I’ve never been comfortable with our industry’s obsession with thought leadership.
As an aspiration, it isn’t a bad thing. Thought leadership is about building authority and trust – quite useful when your job is to persuade people to buy your products. So, I get why content marketing briefs and strategies list thought leadership as a goal.
However, I suspect the people behind those strategies missed the point. I question the methods brands often use to pursue this goal, as well as how they prove they’ve achieved it.
Thought leadership is in the eye of the beholder
Who doesn’t want to be seen by their audience as worthy of trust and leading in thought? For example, the fact I’m still asked to write this column after more than (eek) 10 years still gives me a warm tingle inside.
It’s validation that my ideas aren’t entirely worthless, that I’m not just shouting at clouds, and that my advice and way of thinking may occasionally even be worth following.
But does that make me a thought leader? Don’t ask me.
Bill Gates is a thought leader. John Cleese is a thought leader. Ariana Huffington is a thought leader. But they didn’t set out to be thought leaders. People want to hear what they have to say because of what they achieved in their chosen fields. Thought leadership was bestowed upon them by an audience eager to learn how they did what they did, understand their thinking, and be inspired by their stories.
Whenever brands claim thought leadership or LinkedIn bios describe the account owner as a thought leader, it makes me want to reach through the screen and shake them by the shoulders, shouting, “You don’t get to say that! It’s not up to you!”
Only the audience gets to choose whose ideas are worth following. If you have to tell people you’re a thought leader, I bet you aren’t one. That’s not how it works.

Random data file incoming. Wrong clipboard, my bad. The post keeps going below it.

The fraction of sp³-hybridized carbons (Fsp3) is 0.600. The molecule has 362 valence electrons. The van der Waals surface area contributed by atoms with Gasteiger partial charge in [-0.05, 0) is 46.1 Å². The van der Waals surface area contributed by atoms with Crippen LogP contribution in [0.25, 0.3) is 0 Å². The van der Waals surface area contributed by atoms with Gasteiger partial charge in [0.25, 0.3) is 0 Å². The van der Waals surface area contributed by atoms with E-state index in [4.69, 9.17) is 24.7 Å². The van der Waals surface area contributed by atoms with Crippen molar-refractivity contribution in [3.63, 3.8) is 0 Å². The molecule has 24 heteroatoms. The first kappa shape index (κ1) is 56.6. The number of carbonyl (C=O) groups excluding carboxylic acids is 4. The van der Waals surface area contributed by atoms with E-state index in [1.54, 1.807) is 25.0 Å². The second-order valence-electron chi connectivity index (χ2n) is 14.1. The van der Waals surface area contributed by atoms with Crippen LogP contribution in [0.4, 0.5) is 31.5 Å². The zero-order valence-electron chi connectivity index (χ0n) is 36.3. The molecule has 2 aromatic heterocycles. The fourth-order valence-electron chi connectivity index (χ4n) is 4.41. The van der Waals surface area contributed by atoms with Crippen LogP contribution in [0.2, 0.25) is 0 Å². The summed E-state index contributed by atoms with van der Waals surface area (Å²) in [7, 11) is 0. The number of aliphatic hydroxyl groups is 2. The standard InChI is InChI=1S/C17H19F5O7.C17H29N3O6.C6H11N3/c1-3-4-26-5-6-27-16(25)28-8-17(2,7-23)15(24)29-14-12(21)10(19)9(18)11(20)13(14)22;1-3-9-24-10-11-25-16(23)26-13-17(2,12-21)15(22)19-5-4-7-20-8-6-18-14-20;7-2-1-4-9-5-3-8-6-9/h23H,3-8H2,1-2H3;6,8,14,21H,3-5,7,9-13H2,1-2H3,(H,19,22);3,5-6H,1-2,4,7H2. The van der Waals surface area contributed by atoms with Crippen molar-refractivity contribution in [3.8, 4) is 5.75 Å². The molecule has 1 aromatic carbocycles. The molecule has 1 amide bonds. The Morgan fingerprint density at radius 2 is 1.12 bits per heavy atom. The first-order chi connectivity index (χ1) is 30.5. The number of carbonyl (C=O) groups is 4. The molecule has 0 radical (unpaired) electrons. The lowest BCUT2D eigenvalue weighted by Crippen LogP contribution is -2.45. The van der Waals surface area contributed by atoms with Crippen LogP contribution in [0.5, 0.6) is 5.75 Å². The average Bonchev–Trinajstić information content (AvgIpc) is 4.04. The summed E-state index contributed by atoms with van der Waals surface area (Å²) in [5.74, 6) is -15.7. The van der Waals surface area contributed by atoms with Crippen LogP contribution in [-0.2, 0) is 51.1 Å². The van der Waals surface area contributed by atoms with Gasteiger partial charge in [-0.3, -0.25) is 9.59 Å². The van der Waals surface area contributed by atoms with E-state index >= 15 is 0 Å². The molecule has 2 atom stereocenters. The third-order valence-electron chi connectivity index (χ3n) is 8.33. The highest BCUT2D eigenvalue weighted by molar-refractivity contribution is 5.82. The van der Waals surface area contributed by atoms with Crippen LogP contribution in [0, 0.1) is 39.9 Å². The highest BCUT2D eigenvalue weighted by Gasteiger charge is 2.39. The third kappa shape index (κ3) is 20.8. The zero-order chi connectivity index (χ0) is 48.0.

When thought leadership is claimed as something you do – an activity or goal – instead of a natural byproduct of what you do – the value proposition becomes distorted.
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How have you earned the authority to lead?
Aristotle was a thought leader. Though he wasn’t the first to analyze the rhetorical techniques used by the greatest orators in Athens, his writings arguably provide the best framework to understand the art of persuasion.
I still find Aristotle’s three appeals (or pillars) of rhetoric useful when planning content: Logos appeals to reason. Pathos appeals to emotion. Ethos appeals to authority.
It’s that last one that’s relevant here.
Roughly translated from ancient Greek, ethos is akin to the “character” of a person or a culture, community, or group. While the latter sense of the word entered the English language, the former – the character or reputation of the individual – is what Aristotle highlighted.
In short, ethos is the thought leadership bit. How you represent yourself, your reputation, and your authority on a topic contributes to whether you persuade your audience to follow your advice. The greater your authority, the more weight your words will carry.
Or, rather, your perceived authority.
Is there a con game afoot?